The Moment Left in the Cold


She knows it’s cold. The snow is falling and the wind is blowing. She is bundled head to toe in good winter gear.

Except for her hands. Her hands are bare. They must be bare. She needs her electrically-charged hands to work her smart phone. Maybe her hands are cold. Maybe they are not.

She walks on. She is oblivious to the unshoveled snow on the sidewalk. She stops intermittently to stare at the smart phone screen even harder, perhaps the glaring brightness of the snow is affecting the visibility. Technology will not be denied.

A few weeks ago I saw a fellow riding his bicycle with no hands so he could smoke and view his smart phone at the same time. Around the same time I saw a young woman riding her bicycle but she had enough sense to have one hand on the handle bars as she stared at her smart phone. Though she was weaving so terribly I could hardly watch for fear of the accident waiting to happen.

I started thinking what ever happened to being in the moment. To just BE riding your bicycle. Or to just BE walking to the bus stop.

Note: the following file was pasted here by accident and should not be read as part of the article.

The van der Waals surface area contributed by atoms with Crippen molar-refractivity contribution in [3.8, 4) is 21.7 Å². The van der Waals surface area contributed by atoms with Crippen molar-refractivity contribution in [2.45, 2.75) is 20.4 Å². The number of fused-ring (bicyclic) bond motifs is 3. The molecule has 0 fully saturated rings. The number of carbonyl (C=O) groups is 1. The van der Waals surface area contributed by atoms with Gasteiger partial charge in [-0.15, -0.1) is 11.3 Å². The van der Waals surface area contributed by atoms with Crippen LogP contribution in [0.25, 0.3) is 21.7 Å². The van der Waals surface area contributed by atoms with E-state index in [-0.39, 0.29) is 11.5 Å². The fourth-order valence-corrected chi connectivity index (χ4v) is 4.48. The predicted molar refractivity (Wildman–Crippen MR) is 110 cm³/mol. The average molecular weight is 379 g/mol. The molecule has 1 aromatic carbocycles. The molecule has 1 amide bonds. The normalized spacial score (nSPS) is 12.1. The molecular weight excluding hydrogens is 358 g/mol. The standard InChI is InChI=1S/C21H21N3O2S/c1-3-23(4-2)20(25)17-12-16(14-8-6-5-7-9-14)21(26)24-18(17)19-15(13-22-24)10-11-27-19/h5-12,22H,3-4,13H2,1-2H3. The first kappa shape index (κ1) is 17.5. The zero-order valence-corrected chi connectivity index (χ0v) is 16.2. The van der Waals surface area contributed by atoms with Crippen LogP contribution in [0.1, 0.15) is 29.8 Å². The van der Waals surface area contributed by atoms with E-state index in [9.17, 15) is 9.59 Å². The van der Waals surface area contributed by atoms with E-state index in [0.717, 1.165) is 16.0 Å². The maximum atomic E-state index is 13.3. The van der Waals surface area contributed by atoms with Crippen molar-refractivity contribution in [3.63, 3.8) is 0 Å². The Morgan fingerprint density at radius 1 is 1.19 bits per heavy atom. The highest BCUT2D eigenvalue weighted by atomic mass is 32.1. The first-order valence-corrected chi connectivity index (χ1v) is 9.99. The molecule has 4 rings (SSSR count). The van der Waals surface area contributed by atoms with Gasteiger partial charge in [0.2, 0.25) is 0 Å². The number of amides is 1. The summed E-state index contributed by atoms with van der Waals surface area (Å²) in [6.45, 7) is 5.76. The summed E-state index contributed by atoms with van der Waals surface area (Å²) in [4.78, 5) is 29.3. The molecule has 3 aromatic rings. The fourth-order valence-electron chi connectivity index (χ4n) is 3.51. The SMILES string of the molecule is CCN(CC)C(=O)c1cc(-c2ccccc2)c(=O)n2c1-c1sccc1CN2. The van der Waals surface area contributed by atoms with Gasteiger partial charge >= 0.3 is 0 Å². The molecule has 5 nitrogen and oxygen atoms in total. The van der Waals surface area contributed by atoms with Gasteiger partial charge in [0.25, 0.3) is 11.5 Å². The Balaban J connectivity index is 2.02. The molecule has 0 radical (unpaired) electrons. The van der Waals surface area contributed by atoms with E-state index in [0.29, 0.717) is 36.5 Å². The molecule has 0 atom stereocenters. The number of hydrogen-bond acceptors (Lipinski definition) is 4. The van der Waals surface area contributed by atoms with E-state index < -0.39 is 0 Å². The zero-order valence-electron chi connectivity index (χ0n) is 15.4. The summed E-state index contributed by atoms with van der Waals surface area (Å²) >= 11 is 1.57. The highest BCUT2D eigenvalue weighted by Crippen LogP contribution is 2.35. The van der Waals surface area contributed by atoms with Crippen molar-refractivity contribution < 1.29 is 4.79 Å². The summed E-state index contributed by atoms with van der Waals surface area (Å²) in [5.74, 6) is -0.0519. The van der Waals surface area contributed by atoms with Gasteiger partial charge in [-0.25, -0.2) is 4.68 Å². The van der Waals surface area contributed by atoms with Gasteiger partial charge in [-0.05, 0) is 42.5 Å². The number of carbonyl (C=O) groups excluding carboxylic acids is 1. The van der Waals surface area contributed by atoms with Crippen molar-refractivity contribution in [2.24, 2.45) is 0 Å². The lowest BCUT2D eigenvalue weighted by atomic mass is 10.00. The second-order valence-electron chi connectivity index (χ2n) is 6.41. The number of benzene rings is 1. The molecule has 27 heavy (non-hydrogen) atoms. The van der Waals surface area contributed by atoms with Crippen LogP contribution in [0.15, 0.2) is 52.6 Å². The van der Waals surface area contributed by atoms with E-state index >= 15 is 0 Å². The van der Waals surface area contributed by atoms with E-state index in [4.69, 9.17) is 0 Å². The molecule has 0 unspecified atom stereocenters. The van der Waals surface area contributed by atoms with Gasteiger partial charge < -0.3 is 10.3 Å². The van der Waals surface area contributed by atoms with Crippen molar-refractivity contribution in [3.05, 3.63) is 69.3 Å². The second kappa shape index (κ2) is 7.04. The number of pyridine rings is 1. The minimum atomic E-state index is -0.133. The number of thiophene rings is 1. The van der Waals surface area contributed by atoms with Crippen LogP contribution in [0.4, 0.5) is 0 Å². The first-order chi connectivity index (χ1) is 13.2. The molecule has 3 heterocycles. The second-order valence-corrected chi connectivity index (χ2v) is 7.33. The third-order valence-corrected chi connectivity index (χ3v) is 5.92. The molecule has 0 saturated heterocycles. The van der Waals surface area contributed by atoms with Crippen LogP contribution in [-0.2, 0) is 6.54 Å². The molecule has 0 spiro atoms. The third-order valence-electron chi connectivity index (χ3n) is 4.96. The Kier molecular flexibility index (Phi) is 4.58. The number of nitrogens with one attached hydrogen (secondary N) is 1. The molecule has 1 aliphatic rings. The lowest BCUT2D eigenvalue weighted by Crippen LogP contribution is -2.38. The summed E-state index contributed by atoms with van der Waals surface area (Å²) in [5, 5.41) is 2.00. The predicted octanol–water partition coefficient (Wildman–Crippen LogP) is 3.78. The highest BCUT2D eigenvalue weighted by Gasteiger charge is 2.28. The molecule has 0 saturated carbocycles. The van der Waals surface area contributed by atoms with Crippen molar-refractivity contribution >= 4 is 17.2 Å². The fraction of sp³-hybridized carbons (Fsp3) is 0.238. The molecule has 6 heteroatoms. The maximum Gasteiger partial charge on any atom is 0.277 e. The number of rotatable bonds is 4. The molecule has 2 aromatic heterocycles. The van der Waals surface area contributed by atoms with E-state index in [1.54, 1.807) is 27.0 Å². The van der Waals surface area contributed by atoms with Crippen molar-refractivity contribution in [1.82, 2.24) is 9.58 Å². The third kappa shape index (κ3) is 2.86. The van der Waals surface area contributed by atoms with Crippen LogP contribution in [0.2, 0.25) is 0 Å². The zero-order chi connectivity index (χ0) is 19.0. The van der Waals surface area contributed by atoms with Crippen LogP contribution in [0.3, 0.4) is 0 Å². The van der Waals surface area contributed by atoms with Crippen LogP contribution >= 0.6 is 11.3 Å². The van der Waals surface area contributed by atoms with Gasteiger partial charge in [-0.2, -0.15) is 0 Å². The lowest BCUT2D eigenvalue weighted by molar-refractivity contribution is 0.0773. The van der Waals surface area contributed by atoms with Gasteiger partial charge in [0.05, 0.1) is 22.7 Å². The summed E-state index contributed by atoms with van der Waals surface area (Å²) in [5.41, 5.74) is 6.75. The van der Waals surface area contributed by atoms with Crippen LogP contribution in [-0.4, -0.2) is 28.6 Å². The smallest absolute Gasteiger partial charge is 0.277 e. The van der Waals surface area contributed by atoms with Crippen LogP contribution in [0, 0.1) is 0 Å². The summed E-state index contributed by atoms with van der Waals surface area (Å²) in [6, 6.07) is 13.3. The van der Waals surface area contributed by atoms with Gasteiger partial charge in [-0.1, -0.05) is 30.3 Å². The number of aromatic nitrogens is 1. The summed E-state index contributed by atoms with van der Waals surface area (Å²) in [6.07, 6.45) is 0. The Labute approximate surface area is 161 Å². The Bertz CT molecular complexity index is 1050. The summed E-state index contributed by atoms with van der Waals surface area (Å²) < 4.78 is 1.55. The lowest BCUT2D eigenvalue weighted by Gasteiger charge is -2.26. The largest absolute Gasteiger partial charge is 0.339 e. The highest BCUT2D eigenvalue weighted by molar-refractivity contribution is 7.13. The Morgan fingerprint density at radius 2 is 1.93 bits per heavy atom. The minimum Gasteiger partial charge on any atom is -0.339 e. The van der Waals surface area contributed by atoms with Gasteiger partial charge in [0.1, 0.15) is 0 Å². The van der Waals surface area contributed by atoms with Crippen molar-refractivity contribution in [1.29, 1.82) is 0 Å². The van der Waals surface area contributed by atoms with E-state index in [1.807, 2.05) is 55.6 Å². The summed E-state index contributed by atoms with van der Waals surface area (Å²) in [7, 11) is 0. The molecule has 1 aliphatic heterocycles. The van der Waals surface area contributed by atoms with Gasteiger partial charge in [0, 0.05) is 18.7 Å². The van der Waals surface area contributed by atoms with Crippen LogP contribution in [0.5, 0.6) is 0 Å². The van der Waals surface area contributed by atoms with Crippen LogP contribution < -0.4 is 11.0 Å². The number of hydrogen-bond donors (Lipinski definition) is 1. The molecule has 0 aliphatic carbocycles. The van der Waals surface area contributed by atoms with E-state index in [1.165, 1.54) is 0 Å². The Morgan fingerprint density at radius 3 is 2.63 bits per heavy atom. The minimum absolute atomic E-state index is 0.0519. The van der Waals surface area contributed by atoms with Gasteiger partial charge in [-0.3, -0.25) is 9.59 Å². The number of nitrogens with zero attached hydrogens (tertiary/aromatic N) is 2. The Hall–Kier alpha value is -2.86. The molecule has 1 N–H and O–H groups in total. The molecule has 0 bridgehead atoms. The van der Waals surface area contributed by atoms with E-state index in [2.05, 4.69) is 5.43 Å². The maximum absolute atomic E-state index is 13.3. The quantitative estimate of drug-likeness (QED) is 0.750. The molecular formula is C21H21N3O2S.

Then I thought maybe the definition of being in the moment needs to change. “Do Androids Dream of Electric Sheep?” comes to mind as I think this. I am sure there is a reason for this but the connection is fuzzy.

Perhaps being in the moment (I keep mistyping moment as monet as some sort of Freudian slip) needs to be more about being one with your technology, the technology that is now an extension of you. It’s the inevitable evolution of man and machine. The whole is greater than the sum of its parts. Being one with your technology is more important than being in tune with the mundane act of walking or riding a bicycle.

The fact that you even have to walk or ride your bicycle anywhere is lingering relic of old society. Perambulation will become obsolete so that in 20 years hipsters will return to it with their ever present quest to make the arcane cool.

I should write my prophetic near-future novel right now that I will name “Do Humans Dream of Perambulation?” A world where being in the moment will be something you need to escape. Is that future exhilarating or is it frightening?

About joegergen

To evoke a smile. That's all. Author of "Methane Wars: A Fable" and "Lear's Fool" as well as various poems and some these painting things as well.
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